Minister of Industry Þórdís Kolbrún Reykfjörð Gylfadóttir has introduced a new bill that is intended to curtail the illegal practices of microloan companies in Iceland, but the largest consumer advocacy group in Iceland believes the bill does not go far enough.
As reported, these companies—who advance quick, small-sum loans—often attach an astronomical compound interest rate that can reach as high as 3,500 percent of the principle. This can effectively ruin credit ratings—unless the consumer themselves take action—despite the fact that many of the practices of these companies are illegal in Iceland. This, the companies usually get away with by being registered in another country, such as Denmark.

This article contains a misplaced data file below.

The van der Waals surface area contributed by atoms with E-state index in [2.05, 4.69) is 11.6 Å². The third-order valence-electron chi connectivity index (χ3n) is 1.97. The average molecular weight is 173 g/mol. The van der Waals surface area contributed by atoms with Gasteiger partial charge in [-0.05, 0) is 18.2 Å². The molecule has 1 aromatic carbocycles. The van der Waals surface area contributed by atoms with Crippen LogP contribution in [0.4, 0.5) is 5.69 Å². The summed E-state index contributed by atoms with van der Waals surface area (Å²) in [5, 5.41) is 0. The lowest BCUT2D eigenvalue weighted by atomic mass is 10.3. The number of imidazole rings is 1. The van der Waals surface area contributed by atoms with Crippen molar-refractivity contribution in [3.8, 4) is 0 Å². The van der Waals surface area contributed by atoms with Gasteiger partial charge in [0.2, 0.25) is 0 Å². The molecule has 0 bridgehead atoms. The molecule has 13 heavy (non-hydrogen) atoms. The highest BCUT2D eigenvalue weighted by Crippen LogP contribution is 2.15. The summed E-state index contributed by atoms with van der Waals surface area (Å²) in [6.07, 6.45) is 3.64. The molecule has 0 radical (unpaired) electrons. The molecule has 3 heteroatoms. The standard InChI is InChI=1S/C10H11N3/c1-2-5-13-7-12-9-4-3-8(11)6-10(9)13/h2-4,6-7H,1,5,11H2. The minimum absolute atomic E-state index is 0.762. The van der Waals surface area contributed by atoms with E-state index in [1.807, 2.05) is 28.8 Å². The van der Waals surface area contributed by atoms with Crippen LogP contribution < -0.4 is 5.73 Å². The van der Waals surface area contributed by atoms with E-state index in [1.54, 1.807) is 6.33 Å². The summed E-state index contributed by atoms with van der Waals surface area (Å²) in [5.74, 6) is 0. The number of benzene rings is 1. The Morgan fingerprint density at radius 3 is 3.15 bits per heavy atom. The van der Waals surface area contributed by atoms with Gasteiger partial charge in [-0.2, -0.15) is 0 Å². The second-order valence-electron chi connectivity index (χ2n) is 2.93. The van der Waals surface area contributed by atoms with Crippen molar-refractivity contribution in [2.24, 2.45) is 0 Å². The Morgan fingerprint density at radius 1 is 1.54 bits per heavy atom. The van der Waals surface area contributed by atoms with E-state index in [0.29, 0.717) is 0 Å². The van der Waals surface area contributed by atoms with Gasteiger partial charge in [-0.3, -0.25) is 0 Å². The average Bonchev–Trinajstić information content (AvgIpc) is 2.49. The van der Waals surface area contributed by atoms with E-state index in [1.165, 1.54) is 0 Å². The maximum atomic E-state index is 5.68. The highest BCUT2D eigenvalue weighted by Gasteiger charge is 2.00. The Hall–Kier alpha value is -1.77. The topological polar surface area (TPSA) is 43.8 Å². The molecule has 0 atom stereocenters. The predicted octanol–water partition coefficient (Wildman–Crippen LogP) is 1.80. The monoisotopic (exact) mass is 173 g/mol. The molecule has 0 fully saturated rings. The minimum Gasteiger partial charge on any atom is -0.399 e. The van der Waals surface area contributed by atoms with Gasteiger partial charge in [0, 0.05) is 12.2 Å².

This being the case, the bill submitted by the Minister requires the loan terms to be economical and affordable, and registering a company in another country could not be used to shield the company from Icelandic law. It would also give the government new powers to examine the internal business practices of these companies.
However, Breki Karlsson, the director of the consumer advocacy group Neytendasamtökin, told RÚV that he believes the bill does not go far enough: he believes microloan companies should be banned outright.
“This is on par with the wild west,” he told reporters. “There are no laws” when it comes to definitive rates of interest that can be charged. He proposes instead that Iceland adopt similar laws from Finland, where the maximum interest rate is set at 20 percent of the principle, and the collection fee is no greater than 50 percent.
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